Quantitative respirator fit tests of Tucson fire fighters and measurement of negative pressure excursions during exertion

Jefferey L Burgess, C. D. Crutchfield

Research output: Contribution to journalArticle

7 Citations (Scopus)

Abstract

Pressure-demand self-contained breathing apparatus (SCBA) respirators are designed to maintain a positive pressure inside the facepiece at all times and therefore provide a high degree of respiratory protection. However, trader conditions of high exertion fire fighters may overbreathe their respirators and transiently develop negative facepiece pressures. For pressure-demand respirators, facepiece leakage requires both negative pressure excursions and poor facepiece fit. Tucson Fire Department (TFD) fire fighters were studied to determine if this overbreathing poses a potential health threat, and if quantitative respirator fit testing could improve fire fighter safety. TFD fire fighters wear SCOTT® 4.5 unit pressure-demand SCBA. Controlled negative pressure (CNP) fit testing demonstrated low facepiece leakage (< 10 cc/min at -0.51 inches of water) in 78 percent of 102 TFD fire fighters and in 82 percent of 51 fire fighters fit for a large facepiece using a qualitative technique. The maximum leakage in a fire fighter fit for a large facepiece was 1530 cc/min. Treadmill testing of 10 fire fighters revealed that they all had facepiece negative pressure excursions (mean negative pressure 0.071 ± 0.024 inches of water; mean duration of negative pressure excursions 3.41 ± 2.04%). Application of the maximum measured negative pressure excursion during treadmill testing to the worst facepiece leakage rate measured during CNP fit testing resulted in a calculated protection factor of 4000. All other fire fighters fit for a large facepiece had a calculated protection factor of over 10,000. While not essential, CNP respirator fit testing can provide important information for fire fighters using pressure-demand SCBA.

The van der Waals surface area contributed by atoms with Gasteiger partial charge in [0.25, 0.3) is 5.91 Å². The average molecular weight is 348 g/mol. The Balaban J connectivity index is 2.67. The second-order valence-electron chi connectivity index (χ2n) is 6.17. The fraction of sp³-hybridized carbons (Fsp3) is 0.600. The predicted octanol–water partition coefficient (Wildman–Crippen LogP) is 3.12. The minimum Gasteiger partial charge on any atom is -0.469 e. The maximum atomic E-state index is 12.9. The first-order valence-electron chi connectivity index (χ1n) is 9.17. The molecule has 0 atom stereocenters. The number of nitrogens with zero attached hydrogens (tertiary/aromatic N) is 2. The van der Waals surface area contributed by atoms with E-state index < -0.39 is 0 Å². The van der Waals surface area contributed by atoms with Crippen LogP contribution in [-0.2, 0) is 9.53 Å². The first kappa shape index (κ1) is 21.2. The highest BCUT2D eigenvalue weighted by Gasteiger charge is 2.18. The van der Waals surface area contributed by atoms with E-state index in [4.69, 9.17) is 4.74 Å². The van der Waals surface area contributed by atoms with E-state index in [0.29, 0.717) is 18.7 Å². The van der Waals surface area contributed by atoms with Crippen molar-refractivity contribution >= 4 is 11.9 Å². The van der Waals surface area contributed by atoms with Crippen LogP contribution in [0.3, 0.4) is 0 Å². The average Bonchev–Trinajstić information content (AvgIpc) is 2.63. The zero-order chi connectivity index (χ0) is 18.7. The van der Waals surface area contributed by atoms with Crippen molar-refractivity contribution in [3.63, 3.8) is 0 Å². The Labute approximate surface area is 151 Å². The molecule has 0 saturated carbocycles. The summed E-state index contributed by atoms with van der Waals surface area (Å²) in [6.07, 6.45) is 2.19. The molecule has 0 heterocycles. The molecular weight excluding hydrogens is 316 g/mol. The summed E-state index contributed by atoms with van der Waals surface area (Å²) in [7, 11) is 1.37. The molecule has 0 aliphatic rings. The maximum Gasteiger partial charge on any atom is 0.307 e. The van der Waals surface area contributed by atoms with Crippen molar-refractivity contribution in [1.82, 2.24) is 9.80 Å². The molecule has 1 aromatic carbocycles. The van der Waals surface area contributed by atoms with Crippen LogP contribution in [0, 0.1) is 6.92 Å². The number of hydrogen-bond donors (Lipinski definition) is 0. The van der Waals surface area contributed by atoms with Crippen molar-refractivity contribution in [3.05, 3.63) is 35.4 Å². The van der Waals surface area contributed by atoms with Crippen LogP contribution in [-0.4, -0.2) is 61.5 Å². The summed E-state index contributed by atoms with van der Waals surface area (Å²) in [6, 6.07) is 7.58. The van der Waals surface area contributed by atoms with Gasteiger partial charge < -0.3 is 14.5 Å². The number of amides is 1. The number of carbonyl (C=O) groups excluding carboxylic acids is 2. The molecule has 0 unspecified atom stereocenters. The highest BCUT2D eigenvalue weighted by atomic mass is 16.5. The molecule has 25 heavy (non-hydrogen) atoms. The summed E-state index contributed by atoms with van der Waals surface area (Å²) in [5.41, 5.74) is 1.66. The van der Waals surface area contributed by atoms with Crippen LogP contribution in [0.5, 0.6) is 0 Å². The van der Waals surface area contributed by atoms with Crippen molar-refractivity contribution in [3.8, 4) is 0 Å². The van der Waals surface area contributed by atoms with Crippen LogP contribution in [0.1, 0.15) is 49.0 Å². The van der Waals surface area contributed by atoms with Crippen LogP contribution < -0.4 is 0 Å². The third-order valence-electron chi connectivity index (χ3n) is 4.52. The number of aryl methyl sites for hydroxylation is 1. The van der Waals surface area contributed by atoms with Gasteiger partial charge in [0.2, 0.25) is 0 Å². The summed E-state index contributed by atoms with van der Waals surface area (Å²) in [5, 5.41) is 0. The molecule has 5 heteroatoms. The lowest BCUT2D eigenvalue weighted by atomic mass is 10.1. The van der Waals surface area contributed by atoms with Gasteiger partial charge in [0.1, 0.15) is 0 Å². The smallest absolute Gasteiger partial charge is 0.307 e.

Original languageEnglish (US)
Pages (from-to)29-36
Number of pages8
JournalApplied Occupational and Environmental Hygiene
Volume10
Issue number1
StatePublished - 1995
Externally publishedYes

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Firefighters
Mechanical Ventilators
Pressure
Respiration
Negative-Pressure Ventilators
Water

ASJC Scopus subject areas

  • Public Health, Environmental and Occupational Health

Cite this

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title = "Quantitative respirator fit tests of Tucson fire fighters and measurement of negative pressure excursions during exertion",
abstract = "Pressure-demand self-contained breathing apparatus (SCBA) respirators are designed to maintain a positive pressure inside the facepiece at all times and therefore provide a high degree of respiratory protection. However, trader conditions of high exertion fire fighters may overbreathe their respirators and transiently develop negative facepiece pressures. For pressure-demand respirators, facepiece leakage requires both negative pressure excursions and poor facepiece fit. Tucson Fire Department (TFD) fire fighters were studied to determine if this overbreathing poses a potential health threat, and if quantitative respirator fit testing could improve fire fighter safety. TFD fire fighters wear SCOTT{\circledR} 4.5 unit pressure-demand SCBA. Controlled negative pressure (CNP) fit testing demonstrated low facepiece leakage (< 10 cc/min at -0.51 inches of water) in 78 percent of 102 TFD fire fighters and in 82 percent of 51 fire fighters fit for a large facepiece using a qualitative technique. The maximum leakage in a fire fighter fit for a large facepiece was 1530 cc/min. Treadmill testing of 10 fire fighters revealed that they all had facepiece negative pressure excursions (mean negative pressure 0.071 ± 0.024 inches of water; mean duration of negative pressure excursions 3.41 ± 2.04{\%}). Application of the maximum measured negative pressure excursion during treadmill testing to the worst facepiece leakage rate measured during CNP fit testing resulted in a calculated protection factor of 4000. All other fire fighters fit for a large facepiece had a calculated protection factor of over 10,000. While not essential, CNP respirator fit testing can provide important information for fire fighters using pressure-demand SCBA.",
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